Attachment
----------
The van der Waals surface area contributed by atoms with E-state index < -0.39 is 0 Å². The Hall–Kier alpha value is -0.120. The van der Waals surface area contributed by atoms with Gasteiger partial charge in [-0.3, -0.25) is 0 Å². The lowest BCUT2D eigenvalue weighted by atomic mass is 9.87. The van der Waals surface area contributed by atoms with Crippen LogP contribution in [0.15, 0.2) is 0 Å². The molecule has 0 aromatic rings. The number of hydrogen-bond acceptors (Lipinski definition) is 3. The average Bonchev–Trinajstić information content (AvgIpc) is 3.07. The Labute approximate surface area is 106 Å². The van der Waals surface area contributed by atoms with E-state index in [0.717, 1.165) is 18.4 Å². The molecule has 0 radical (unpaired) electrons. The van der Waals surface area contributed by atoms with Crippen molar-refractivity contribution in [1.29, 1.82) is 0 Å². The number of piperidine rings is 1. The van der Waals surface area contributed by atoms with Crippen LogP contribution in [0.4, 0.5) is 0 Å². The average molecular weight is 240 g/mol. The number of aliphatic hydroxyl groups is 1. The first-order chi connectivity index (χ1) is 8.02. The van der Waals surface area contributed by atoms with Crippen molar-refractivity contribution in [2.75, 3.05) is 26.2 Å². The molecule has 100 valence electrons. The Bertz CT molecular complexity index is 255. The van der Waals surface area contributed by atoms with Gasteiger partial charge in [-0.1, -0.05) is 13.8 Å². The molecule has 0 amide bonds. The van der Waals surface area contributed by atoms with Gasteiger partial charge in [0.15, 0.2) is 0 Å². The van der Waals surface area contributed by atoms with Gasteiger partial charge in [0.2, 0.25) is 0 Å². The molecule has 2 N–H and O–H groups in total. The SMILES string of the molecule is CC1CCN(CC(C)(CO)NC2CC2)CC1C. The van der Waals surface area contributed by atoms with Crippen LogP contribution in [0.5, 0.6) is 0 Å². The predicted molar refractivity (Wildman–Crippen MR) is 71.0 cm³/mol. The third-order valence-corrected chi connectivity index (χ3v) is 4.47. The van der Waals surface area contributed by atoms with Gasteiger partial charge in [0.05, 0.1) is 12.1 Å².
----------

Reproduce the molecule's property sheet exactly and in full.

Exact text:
The van der Waals surface area contributed by atoms with E-state index < -0.39 is 0 Å². The Hall–Kier alpha value is -0.120. The van der Waals surface area contributed by atoms with Gasteiger partial charge in [-0.3, -0.25) is 0 Å². The lowest BCUT2D eigenvalue weighted by atomic mass is 9.87. The van der Waals surface area contributed by atoms with Crippen LogP contribution in [0.15, 0.2) is 0 Å². The molecule has 0 aromatic rings. The number of hydrogen-bond acceptors (Lipinski definition) is 3. The average Bonchev–Trinajstić information content (AvgIpc) is 3.07. The Labute approximate surface area is 106 Å². The van der Waals surface area contributed by atoms with E-state index in [0.717, 1.165) is 18.4 Å². The molecule has 0 radical (unpaired) electrons. The van der Waals surface area contributed by atoms with Crippen molar-refractivity contribution in [1.29, 1.82) is 0 Å². The number of piperidine rings is 1. The van der Waals surface area contributed by atoms with Crippen LogP contribution in [0.4, 0.5) is 0 Å². The average molecular weight is 240 g/mol. The number of aliphatic hydroxyl groups is 1. The first-order chi connectivity index (χ1) is 8.02. The van der Waals surface area contributed by atoms with Crippen molar-refractivity contribution in [2.75, 3.05) is 26.2 Å². The molecule has 100 valence electrons. The Bertz CT molecular complexity index is 255. The van der Waals surface area contributed by atoms with Gasteiger partial charge in [-0.1, -0.05) is 13.8 Å². The molecule has 0 amide bonds. The van der Waals surface area contributed by atoms with Gasteiger partial charge in [0.15, 0.2) is 0 Å². The van der Waals surface area contributed by atoms with Gasteiger partial charge in [0.2, 0.25) is 0 Å². The molecule has 2 N–H and O–H groups in total. The SMILES string of the molecule is CC1CCN(CC(C)(CO)NC2CC2)CC1C. The van der Waals surface area contributed by atoms with Crippen LogP contribution in [0.5, 0.6) is 0 Å². The predicted molar refractivity (Wildman–Crippen MR) is 71.0 cm³/mol. The third-order valence-corrected chi connectivity index (χ3v) is 4.47. The van der Waals surface area contributed by atoms with Gasteiger partial charge in [0.05, 0.1) is 12.1 Å².